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SEC Charges Blockchain Credit Partners

SEC Charges Blockchain
August 8, 2021

The SEC recently charged two Florida men and their Cayman Islands company, Blockchain Credit Partners, for unregistered sales of over $30 million of securities using so-called “decentralized finance” (DeFi) technology.  The SEC also charged them with making misrepresentations about their business, DeFi Money Market, to investors.   

The SEC found in its Order that Gregory Keough, Derek Acree, and their company, Blockchain Credit Partners (BCP), made unregistered offerings and sales of securities through DeFi Money Market from February 2020 to February 2021. The SEC found that they sold two different types of tokens: mTokens that purportedly paid 6.25 percent interest, and DMG “governance tokens” that supposedly gave investors certain voting rights, excess profits rights, and the opportunity to profit from DMG governance token resales in the secondary market.

As the SEC found, the respondents solicited investors by stating that DeFi Money Market (DMM) could pay the interest and profits because it would buy “real world” assets that generated income, like car loans, with investor moneys.  But the SEC found that the respondents quickly realized that DMM could not operate as promised because the price volatility of the digital assets created risk that the income generated would not be enough.  But instead of informing investors, the SEC found that the respondents falsely told investors that DMM had bought car loans, purportedly even displaying them on DMM’s website.  While the respondents operated a separate company that owned car loans, DMM never owned any of the loans. Instead, the SEC found that the respondents used their own moneys and moneys from the other company they controlled to meet mToken redemptions. 

“Full and honest disclosure remains the cornerstone of our securities laws – no matter what technologies are used to offer and sell those securities,” said Gurbir S. Grewal, Director of the SEC Enforcement Division. “This allows investors to make informed decisions and prevents issuers from misleading the public about business operations.”

Daniel Michael, Chief of the SEC Enforcement Division’s Complex Financial Instruments Unit, stated: “The federal securities laws apply with equal force to age-old frauds wrapped in today’s latest technology.  Here, the labeling of the offering as decentralized and the securities as governance tokens did not hinder us from ensuring that DeFi Money Market was immediately shut down and that investors were paid back.”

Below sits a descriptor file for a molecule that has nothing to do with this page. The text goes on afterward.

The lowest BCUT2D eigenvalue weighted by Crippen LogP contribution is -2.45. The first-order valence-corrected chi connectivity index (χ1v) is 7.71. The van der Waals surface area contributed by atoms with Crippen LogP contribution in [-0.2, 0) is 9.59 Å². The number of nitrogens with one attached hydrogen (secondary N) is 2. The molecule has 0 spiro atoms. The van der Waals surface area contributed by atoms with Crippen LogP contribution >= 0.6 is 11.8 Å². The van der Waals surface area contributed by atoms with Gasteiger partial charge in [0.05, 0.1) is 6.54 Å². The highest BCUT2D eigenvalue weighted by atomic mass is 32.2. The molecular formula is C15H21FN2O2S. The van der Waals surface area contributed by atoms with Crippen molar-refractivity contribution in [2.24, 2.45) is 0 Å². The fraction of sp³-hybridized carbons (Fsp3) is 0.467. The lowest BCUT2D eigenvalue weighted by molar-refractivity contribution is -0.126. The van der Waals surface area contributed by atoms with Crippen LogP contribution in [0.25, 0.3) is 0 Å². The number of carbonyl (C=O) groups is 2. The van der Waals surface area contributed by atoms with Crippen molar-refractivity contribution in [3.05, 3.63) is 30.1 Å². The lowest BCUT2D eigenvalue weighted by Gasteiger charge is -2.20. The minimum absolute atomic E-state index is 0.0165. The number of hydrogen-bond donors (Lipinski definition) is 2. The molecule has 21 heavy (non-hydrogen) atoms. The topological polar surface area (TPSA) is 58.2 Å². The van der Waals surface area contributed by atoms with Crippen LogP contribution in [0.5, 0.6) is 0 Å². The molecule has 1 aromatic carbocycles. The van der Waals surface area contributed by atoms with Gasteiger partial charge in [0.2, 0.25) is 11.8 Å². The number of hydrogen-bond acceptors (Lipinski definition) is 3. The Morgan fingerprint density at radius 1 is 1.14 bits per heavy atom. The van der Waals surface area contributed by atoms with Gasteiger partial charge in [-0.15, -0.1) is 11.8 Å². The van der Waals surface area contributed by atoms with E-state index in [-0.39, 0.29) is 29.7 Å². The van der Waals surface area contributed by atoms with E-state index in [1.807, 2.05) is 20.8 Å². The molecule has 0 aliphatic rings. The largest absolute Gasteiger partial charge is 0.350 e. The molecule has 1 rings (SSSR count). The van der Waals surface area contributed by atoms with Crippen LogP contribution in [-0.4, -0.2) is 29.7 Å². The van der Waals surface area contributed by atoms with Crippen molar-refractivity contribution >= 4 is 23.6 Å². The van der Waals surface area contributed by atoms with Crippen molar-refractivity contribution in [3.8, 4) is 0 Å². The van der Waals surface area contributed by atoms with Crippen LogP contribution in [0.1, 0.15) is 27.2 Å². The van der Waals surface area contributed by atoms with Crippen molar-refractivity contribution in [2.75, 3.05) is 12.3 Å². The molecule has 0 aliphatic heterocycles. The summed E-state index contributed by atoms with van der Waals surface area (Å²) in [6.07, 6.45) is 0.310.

The SEC found that respondents violated Sections 5(a) and 5(c) of the Securities Act of 1933 by making unregistered offers and sales. The SEC further found that the respondents violated the antifraud provisions of federal securities laws.

Without admitting or denying these findings, the respondents consented to a cease-and-desist order that includes disgorgement of over $12.8 million, and penalties of $125,000 each for Keough and Acree.  In addition, the respondents have funded the smart contracts so that mToken holders can redeem their mTokens.

If you have suffered investment losses in this alleged scheme, you may have a legal claim.  The securities attorneys at Morgan & Morgan’s Business Trial Group are here to help.  Please contact us at 888.744.0142 or visit us online for a free consultation.

The Business Trial Group is part of the largest contingency law firm in the nation, with 700 lawyers and 50 offices. 

The Business Trial Group at Morgan & Morgan helps investors recover their losses on a contingency basis.  We are only paid if we successfully recover money for you.  We have helped investors recover tens of millions of dollars of investment losses.